September is National Recovery Month: What the Connecticut Community for Addiction Recovery (CCAR) Wants You to Know

The Connecticut Community for Addiction Recovery (CCAR) celebrates Recovery Month by hosting its 15th annual “Recovery Walks,” in Hartford, CT on September 19.

  • Share on TwitterShare on FacebookShare on Google+Share on LinkedInEmail a friend

CCAR celebrates national Recovery Month by hosting the annual "Recovery Walks" in Hartford, CT.

Hartford, CT (PRWEB) August 30, 2014

Celebrating its 25th year, Recovery Month is a national observance that educates Americans about the fact that millions of Americans lives have been transformed by recovery, from alcohol and drug addiction and mental health disorders. Every September recovery community organizations join with treatment providers, prevention programs and other community groups to recognize the ways recovery heals individuals, families, workplaces and neighborhoods. The rallying theme for Substance Abuse and Mental Health Services Administration’s (SAMHSA) 2014 Recovery Month is ‘Join the Voices of Recovery: Speak Up, Reach out’, which encourages people to be vocal about their recovery and what helps them on their way. There will also be a national Rally for Recovery event this year, slated for September 20 in Kentucky, that will draw thousands of addiction recovery advocates to demonstrate that ‘Recovery Voices Count’ as leaders for their communities.

One of the ways that the Connecticut Community for Addiction Recovery (CCAR) celebrates Recovery Month is by hosting its 15th annual “Recovery Walks,” in Hartford, CT on September 19. This celebration of recovery includes live music, speakers, Faces of Recovery exhibit, arts and crafts, children's activities, exhibitors, and more.

CCAR is an organization that envisions a world where the power, hope and healing of recovery from alcohol and other drug addiction is thoroughly understood and embraced. CCAR is a centralized resource in CT for people who are recovering from alcohol and drug addiction. Whether you are contemplating a life in recovery, are new to recovery or are in long term recovery, CCAR is here to help you to navigate the recovery community, by connecting you with others in recovery and providing access area support services. Living in recovery from alcohol and other drugs is a never ending journey, and wherever you are in that journey, CCAR is here to help you meet your recovery goals.

What does CCAR do – and why do these things matter?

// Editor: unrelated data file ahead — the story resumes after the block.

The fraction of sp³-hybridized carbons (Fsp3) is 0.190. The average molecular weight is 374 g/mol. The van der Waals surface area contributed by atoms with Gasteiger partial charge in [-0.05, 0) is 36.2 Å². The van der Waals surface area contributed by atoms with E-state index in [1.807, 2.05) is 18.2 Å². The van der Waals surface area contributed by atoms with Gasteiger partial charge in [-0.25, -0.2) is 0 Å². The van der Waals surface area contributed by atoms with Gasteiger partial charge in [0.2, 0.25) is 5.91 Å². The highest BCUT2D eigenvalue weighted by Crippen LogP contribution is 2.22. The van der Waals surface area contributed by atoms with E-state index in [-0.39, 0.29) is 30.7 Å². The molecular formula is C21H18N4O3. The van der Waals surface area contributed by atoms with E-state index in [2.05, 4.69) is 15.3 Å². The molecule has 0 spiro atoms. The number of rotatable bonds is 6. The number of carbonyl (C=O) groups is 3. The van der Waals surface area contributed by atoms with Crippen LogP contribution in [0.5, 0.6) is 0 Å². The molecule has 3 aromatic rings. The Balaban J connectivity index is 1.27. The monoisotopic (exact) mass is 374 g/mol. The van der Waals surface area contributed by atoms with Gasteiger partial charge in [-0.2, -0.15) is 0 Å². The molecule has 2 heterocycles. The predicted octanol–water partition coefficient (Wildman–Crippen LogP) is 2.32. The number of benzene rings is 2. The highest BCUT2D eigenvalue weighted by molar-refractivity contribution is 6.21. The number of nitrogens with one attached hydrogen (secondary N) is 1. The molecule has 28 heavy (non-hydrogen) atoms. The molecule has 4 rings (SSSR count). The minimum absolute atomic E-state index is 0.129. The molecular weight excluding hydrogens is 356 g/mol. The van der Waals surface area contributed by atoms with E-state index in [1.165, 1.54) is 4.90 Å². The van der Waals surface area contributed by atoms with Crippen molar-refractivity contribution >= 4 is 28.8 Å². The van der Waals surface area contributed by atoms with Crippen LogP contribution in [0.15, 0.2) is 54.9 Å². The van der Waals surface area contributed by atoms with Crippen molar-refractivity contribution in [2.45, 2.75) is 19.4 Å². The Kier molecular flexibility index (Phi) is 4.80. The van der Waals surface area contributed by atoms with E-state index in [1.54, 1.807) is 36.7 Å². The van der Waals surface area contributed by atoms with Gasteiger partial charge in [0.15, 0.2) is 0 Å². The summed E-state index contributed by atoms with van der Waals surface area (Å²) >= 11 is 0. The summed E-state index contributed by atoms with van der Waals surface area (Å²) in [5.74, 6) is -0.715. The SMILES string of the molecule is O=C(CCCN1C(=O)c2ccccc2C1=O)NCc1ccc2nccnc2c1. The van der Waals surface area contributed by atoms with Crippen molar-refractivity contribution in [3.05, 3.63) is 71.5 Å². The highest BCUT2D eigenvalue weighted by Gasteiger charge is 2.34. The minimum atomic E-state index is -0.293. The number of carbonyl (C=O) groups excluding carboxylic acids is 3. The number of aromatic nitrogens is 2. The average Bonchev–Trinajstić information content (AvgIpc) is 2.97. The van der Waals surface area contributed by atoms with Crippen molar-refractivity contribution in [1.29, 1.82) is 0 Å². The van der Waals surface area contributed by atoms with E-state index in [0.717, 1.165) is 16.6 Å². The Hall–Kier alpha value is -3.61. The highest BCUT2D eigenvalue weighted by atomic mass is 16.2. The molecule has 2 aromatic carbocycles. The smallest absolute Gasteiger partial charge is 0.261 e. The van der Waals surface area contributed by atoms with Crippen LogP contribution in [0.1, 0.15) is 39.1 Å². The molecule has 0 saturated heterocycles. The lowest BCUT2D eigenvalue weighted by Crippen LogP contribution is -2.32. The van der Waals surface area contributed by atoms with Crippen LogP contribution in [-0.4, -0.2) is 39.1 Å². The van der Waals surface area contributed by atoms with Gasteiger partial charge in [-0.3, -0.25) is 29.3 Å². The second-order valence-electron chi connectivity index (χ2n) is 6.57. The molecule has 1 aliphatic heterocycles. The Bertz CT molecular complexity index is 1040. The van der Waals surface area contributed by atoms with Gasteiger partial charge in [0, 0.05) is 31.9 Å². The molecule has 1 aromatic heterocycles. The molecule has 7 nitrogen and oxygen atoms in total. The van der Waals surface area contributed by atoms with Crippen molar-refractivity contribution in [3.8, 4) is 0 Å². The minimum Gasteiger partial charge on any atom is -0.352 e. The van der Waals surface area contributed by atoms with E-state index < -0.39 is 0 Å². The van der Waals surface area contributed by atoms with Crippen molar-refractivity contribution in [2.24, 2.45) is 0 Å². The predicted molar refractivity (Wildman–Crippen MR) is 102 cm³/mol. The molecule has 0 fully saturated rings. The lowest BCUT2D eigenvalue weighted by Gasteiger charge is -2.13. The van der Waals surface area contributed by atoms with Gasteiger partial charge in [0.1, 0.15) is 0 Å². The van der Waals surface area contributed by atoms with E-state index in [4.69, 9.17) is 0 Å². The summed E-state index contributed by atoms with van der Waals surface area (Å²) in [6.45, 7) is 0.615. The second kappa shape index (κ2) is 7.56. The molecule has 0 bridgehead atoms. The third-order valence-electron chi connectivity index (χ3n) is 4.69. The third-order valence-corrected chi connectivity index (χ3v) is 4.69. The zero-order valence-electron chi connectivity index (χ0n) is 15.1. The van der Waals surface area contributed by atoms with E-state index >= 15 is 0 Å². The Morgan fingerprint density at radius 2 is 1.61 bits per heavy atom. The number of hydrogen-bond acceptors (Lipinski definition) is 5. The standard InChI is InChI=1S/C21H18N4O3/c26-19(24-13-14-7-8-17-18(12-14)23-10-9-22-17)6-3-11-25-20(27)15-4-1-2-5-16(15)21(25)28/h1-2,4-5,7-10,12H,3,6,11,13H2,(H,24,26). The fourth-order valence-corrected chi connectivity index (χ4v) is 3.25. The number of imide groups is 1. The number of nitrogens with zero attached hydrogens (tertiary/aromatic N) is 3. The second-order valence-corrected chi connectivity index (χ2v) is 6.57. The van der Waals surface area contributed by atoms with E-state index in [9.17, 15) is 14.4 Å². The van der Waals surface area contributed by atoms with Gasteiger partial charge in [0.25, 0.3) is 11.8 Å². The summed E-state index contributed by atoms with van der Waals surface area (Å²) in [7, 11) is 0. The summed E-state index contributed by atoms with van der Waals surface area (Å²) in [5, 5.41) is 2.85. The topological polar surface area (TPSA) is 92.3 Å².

CCAR’s Mission
The Connecticut Community for Addiction Recovery (CCAR) organizes the recovery community (people in recovery, family members, friends and allies) to: 1) put a face on recovery and 2) provide recovery support services.

By promoting recovery from alcohol and other drug addiction through advocacy, education and service, CCAR strives to end discrimination surrounding addiction and recovery, open new doors and remove barriers to recovery, maintain and sustain recovery regardless of the pathway, all the while ensuring that all people in recovery, and people seeking recovery, are treated with dignity and respect.

CCAR’s Values – CCAR meets people where they are. They don’t push any one form of recovery on anyone, recognizing that there are many pathways to recovery.

Many times people are left to navigate the system on their own. By the time they get to CCAR, they are frustrated, crying, discouraged. Staff and volunteers talk with them, and meet them where they are. CCAR offers the hope of a new way of living.

For more information on CCAR and the recovery services and support, please visit the website http://www.ccar.us and Facebook page https://www.facebook.com/pages/Connecticut-Community-for-Addiction-Recovery-CCAR/214943900642.

Since 1998 the Connecticut Community for Addiction Recovery (CCAR) has organized the recovery community (people in recovery, family members, friends and allies) to put a face on recovery and to provide recovery support services to help sustain recovery. By promoting recovery from alcohol and other drug addiction through advocacy, education and service, CCAR strives to end discrimination surrounding addiction and recovery, open new doors and remove barriers to recovery, maintain and sustain recovery regardless of the pathway, all the while ensuring that all people in recovery, and people seeking recovery, are treated with dignity and respect. CCAR envisions a world where the power, hope and healing of recovery from alcohol and other drug addiction is thoroughly understood and embraced. For more information, visit http://www.ccar.us.


Contact